Who adopted who? Cycles, circles, life just goes round and round


This is in part a tribute to our ram, Rojo, perhaps a eulogy is a better word. He had a kind of grandeur with his huge horns and yellow eyes, and he was the smartest animal on my little farm.

 rojoThe word sheep is associated with being a mindless follower. And stupid. Like so many things, this turns out to have been wrong and work at the University of Cambridge reveals that sheep have intelligence equal to monkeys, rodents and score higher than humans in some tests. Living with sheep for the past six years, I am not surprised scientists find sheep capable of advanced learning, are able to map out their surroundings and can, perhaps plan ahead.

I had to laugh at a ‘test’ administered by a Professor Jenny Morton: sheep were shown yellow and blue buckets to find out how long it would take them to learn that food would always be in the same colored bucket. It took the sheep seven tries, the same number of times it took monkeys and humans to solve the same problem. When the color of the food buckets was switched around, the sheep quickly adapted. And when color and shape were introduced together, the sheep quickly learned color was irrelevant and shape was the key to the location of the food. Professor Morton wrote: “This is a really sophisticated rule change and is generally something that humans take some time to learn. Mice and rats can’t do it at all. Marmosets take longer than the sheep did to learn while Rhesus monkeys are quicker.” http://www.telegraph.co.uk/news/science/science-news/8335465/Sheep-are-far-smarter-than-previously-thought.html All of this is a citified way of saying what shepards have probably known for hundreds of years.

Not that Rojo did not have his faults. He had that clunky sheep shape, especially with his winter wool—and skinny legs. But he could move like lightening. I was on the ground twice before I knew what had hit me. Once, when I was nudging some small chickens away who were pecking my multicolored socks and another when I was carrying a bucket of food. I don’t think he ever used full power, just a ‘pop’. A half grown calf knocked me over in the barn one day, quite by accident, and I imagined the calf and Rojo saying to each other, “These things go down easy!” I have walked many steps to go around the pasture where the ram was grazing and armed my guests with a stick in case Rojo took it into his head to charge them. But the wobbliest new born lamb could safely walk right up to him and get a gentle sniff of acknowledgment.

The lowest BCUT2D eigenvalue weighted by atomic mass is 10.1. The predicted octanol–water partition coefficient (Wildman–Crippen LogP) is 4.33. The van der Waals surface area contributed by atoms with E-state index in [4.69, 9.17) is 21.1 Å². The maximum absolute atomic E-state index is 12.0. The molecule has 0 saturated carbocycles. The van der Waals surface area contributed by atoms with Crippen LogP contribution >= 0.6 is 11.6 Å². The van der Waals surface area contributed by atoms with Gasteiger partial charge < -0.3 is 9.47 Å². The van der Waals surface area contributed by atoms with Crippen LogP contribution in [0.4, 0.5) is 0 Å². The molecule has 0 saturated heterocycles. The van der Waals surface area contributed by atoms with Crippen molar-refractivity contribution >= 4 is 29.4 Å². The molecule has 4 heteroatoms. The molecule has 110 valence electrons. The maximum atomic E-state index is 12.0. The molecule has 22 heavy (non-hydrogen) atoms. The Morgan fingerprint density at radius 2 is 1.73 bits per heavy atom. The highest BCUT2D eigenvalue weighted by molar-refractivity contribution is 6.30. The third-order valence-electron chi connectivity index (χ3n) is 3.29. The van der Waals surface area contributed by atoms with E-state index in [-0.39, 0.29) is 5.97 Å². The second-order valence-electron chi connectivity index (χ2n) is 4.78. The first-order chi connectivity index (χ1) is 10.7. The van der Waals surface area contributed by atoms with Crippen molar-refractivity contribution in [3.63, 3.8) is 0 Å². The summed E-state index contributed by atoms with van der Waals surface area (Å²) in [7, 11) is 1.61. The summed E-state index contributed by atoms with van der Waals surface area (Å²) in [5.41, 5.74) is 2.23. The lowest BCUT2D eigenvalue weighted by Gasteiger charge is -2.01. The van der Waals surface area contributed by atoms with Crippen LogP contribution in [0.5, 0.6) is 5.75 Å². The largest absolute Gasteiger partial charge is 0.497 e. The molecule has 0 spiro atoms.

One would want to theorize he was a bit wild, not really domesticated. But he, in fact, exhibited the neonatal earmarks of domestication; a shortened snout, permanent growth of his horns and the juvenile habit of begging for food. Scientist Stephen Budiansky’s controversial book The Covenant of the Wild, Why Animals Chose Domestication proposes that domestic animals picked us and not the other way around. This bends my mind. Sheep have been domesticated for as long as 6000 years, following humans, eating the leftovers from human fields and then exchanging human protection for lambs and wool and fertilizer. Perhaps a deal with the devil given the current practice of factory farming. Genetic changes are documented that control the dramatic physical and behavioral changes in domestic animals versus wild animals. Id p. x of preface.